The Guardian (Nigeria)

Security threatenin­g economic growth prospect, says Adedipe

- By Geoff Iyatse

CHIEF Consultant at B. Adedipe Associates Limited, Dr. Biodun Adedipe, said Nigeria has the rare opportunit­y of matching population expansion with economic growth this year but warned that “unfolding security situation” could scuttle the possibilit­y.

Gross Domestic Product ( GDP) has lagged behind the population growth rate, which averaged 2.58 per cent in the past decade, in the last three years.

With the Internatio­nal Monetary Fund ( IMF) and the National Bureau of Statistics ( NBS) putting this year’s growth estimate at 2.5 and three per cent respective­ly, Adedipe said the economy could level up with population growth in 2021, if the security challenges are promptly addressed.

The economist, who spoke at the bi- monthly seminar of the Finance Correspond­ents Associatio­n of Nigeria ( FICAN), said microfinan­ce banks remained the most assured route to building a sustainabl­e economy, but expressed concern at the lackluster performanc­e of the sub- sector.

According to him, a major policy to unlock the huge potential of small businesses would reverse the scaring state of unemployme­nt in the country.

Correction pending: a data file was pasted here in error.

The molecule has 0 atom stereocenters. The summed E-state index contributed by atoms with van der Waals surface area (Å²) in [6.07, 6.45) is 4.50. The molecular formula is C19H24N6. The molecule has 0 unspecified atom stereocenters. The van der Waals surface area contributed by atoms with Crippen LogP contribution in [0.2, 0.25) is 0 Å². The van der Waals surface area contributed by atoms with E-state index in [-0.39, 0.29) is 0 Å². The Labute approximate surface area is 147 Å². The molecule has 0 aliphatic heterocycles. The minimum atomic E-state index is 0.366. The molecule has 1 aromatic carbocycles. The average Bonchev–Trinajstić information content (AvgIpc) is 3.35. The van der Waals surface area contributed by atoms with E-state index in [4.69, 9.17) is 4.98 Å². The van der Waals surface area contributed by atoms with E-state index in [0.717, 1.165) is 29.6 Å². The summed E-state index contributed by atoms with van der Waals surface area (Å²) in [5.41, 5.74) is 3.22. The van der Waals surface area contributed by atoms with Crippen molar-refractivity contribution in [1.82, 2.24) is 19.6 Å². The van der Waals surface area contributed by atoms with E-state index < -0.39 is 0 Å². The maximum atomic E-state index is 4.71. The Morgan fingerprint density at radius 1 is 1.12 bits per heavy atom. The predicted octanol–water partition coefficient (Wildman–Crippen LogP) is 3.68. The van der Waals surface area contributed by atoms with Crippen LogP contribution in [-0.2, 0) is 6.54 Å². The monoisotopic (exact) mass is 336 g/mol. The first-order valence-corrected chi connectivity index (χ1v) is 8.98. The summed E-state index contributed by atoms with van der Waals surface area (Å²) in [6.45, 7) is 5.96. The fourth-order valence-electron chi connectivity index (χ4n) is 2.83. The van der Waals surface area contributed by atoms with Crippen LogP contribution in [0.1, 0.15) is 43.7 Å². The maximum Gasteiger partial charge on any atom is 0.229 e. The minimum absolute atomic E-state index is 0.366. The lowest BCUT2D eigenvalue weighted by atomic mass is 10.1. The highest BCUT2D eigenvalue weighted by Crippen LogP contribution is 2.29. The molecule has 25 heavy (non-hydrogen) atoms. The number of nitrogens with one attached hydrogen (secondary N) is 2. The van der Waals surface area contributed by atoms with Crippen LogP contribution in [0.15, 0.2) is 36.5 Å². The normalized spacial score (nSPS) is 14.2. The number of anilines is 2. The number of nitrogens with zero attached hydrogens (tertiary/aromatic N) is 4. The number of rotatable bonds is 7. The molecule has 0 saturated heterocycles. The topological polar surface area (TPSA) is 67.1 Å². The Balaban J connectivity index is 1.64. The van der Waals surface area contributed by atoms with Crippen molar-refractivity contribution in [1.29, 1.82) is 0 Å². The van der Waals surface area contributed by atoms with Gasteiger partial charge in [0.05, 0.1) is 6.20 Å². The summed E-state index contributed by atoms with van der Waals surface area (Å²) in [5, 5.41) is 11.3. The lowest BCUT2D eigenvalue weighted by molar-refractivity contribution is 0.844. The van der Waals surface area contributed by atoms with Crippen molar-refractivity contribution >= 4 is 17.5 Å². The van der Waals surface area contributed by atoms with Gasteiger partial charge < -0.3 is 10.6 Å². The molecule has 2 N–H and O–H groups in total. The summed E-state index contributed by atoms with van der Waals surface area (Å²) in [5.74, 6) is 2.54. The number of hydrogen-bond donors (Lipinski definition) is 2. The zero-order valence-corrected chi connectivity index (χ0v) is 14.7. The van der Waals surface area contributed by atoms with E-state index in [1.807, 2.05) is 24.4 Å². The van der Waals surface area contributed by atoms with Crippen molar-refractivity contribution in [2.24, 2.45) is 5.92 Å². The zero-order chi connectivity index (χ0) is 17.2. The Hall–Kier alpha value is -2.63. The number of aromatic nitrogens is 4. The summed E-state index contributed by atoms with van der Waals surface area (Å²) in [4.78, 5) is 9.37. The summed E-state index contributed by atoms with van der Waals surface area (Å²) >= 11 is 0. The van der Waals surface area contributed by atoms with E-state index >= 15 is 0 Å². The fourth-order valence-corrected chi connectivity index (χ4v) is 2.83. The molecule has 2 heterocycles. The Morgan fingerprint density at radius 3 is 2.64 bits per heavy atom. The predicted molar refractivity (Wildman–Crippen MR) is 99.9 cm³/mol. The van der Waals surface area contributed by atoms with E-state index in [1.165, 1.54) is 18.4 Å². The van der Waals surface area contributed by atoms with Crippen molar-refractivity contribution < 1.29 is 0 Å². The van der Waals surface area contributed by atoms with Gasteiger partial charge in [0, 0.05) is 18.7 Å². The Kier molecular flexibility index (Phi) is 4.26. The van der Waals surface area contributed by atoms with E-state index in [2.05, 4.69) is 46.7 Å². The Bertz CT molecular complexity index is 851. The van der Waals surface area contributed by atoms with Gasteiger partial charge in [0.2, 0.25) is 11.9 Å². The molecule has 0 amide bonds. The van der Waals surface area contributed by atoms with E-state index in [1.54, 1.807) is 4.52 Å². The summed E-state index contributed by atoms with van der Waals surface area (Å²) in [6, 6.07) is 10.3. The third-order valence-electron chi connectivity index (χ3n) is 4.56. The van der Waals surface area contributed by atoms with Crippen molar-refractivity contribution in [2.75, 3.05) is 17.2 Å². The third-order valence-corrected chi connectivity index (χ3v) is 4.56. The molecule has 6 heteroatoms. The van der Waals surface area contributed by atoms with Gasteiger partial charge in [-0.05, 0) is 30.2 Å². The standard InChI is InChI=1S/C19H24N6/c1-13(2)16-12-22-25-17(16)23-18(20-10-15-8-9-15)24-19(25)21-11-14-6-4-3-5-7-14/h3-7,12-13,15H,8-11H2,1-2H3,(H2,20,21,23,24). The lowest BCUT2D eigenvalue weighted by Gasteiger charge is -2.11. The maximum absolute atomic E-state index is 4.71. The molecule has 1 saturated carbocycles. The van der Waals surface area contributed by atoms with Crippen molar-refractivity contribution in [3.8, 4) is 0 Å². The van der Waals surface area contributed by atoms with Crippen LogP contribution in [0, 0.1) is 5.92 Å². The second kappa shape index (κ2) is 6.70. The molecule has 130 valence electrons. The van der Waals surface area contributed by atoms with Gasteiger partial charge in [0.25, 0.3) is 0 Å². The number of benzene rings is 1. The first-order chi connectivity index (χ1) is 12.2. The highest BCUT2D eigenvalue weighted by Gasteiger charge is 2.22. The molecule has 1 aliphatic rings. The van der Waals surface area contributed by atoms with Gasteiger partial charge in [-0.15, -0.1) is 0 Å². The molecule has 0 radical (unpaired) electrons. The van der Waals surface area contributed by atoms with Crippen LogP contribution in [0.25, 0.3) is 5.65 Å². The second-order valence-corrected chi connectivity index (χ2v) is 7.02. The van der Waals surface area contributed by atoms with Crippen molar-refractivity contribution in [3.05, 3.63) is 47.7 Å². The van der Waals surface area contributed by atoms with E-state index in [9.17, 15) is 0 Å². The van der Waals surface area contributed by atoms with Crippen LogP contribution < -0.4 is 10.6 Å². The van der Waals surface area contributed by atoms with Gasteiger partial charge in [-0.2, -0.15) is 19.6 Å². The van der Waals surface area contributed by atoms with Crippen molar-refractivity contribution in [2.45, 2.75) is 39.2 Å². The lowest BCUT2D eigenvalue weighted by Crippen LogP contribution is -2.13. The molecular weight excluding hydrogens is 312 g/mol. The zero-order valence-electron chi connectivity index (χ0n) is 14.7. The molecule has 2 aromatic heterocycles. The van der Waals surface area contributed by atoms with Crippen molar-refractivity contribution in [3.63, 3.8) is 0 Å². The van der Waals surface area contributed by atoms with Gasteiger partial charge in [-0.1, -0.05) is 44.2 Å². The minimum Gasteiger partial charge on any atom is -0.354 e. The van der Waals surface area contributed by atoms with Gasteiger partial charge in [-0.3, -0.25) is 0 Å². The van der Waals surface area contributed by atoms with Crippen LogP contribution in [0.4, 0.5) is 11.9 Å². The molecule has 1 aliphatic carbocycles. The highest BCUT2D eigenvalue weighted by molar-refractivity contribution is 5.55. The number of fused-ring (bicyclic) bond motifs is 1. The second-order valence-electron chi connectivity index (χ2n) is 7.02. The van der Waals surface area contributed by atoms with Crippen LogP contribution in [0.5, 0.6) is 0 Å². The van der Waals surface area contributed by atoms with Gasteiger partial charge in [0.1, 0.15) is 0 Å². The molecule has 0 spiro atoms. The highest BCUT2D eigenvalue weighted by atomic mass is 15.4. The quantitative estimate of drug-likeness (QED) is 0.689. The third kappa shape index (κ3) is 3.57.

On the performanc­e of the banking sector, he said: “Nigerian banks have been very liquid in the last five years, especially in the last two years more than double the prescribed minimum liquidity ratio.

“With loan- to- deposit ratio averaging 70.4 per cent, the banks were below prescribed maximum; above this, they would be deemed to be overtradin­g. Therefore, the banks ha ve room to expand lending. The challenge then is how the lending en vironment can be de- risked, especially lending to micro , small and medium enterprise­s ( MSMES),” he asked

Adedipe said Nigeria’s banking was secord to Kenya in financial technology innovation but that it was poised to top the continent in the next few years following the current speed of growth.

He warned the players to brace up for the competitio­n emerging from shadow banks, hence they become irrelevant.

“The world that our banks operated in preCOVID- 19 pandemic is fast disappeari­ng. That is why we ask – what needs to change for our banks to be ready for the postCOVID- 19 world?” he asked, stressing that bankers need new thinking and collaborat­ion to rescue the economy from doldrums.

He described socially responsibl­e banking as one that responds to the country’s most pressing challenges – poverty, unemployme­nt and insecurity.

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